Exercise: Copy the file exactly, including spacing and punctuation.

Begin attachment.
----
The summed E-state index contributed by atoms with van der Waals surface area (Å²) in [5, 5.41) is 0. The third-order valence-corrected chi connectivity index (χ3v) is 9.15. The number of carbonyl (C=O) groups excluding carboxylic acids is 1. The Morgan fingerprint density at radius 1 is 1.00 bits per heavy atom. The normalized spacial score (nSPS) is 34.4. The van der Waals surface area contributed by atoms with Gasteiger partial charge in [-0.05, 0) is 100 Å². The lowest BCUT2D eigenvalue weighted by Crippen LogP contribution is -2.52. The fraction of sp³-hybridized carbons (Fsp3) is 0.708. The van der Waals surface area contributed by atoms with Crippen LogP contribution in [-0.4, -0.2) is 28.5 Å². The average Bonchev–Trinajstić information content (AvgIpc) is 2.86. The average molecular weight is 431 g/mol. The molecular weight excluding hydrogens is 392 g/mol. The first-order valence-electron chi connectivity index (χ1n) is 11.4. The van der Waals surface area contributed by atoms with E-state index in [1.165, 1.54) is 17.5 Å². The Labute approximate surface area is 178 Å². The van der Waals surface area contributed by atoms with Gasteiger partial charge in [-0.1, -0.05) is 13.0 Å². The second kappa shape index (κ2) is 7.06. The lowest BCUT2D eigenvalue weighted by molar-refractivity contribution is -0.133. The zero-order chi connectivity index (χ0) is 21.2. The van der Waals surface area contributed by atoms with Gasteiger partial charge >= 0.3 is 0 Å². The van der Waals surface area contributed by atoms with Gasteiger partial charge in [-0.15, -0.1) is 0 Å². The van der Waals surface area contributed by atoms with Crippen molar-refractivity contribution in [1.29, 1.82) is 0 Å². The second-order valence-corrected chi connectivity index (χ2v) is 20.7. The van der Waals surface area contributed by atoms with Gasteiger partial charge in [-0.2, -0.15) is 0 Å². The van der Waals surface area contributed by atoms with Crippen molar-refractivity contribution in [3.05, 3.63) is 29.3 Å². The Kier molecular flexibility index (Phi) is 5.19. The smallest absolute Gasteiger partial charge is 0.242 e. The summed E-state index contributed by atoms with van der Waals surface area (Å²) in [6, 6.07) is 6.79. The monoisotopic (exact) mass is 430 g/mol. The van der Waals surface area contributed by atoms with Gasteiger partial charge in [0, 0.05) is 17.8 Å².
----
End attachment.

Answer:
The summed E-state index contributed by atoms with van der Waals surface area (Å²) in [5, 5.41) is 0. The third-order valence-corrected chi connectivity index (χ3v) is 9.15. The number of carbonyl (C=O) groups excluding carboxylic acids is 1. The Morgan fingerprint density at radius 1 is 1.00 bits per heavy atom. The normalized spacial score (nSPS) is 34.4. The van der Waals surface area contributed by atoms with Gasteiger partial charge in [-0.05, 0) is 100 Å². The lowest BCUT2D eigenvalue weighted by Crippen LogP contribution is -2.52. The fraction of sp³-hybridized carbons (Fsp3) is 0.708. The van der Waals surface area contributed by atoms with Crippen LogP contribution in [-0.4, -0.2) is 28.5 Å². The average Bonchev–Trinajstić information content (AvgIpc) is 2.86. The average molecular weight is 431 g/mol. The molecular weight excluding hydrogens is 392 g/mol. The first-order valence-electron chi connectivity index (χ1n) is 11.4. The van der Waals surface area contributed by atoms with E-state index in [1.165, 1.54) is 17.5 Å². The Labute approximate surface area is 178 Å². The van der Waals surface area contributed by atoms with Gasteiger partial charge in [-0.1, -0.05) is 13.0 Å². The second kappa shape index (κ2) is 7.06. The lowest BCUT2D eigenvalue weighted by molar-refractivity contribution is -0.133. The zero-order chi connectivity index (χ0) is 21.2. The van der Waals surface area contributed by atoms with Gasteiger partial charge >= 0.3 is 0 Å². The van der Waals surface area contributed by atoms with Gasteiger partial charge in [-0.15, -0.1) is 0 Å². The van der Waals surface area contributed by atoms with Crippen molar-refractivity contribution in [1.29, 1.82) is 0 Å². The second-order valence-corrected chi connectivity index (χ2v) is 20.7. The van der Waals surface area contributed by atoms with Gasteiger partial charge in [-0.2, -0.15) is 0 Å². The van der Waals surface area contributed by atoms with Crippen molar-refractivity contribution in [3.05, 3.63) is 29.3 Å². The Kier molecular flexibility index (Phi) is 5.19. The smallest absolute Gasteiger partial charge is 0.242 e. The summed E-state index contributed by atoms with van der Waals surface area (Å²) in [6, 6.07) is 6.79. The monoisotopic (exact) mass is 430 g/mol. The van der Waals surface area contributed by atoms with Gasteiger partial charge in [0, 0.05) is 17.8 Å².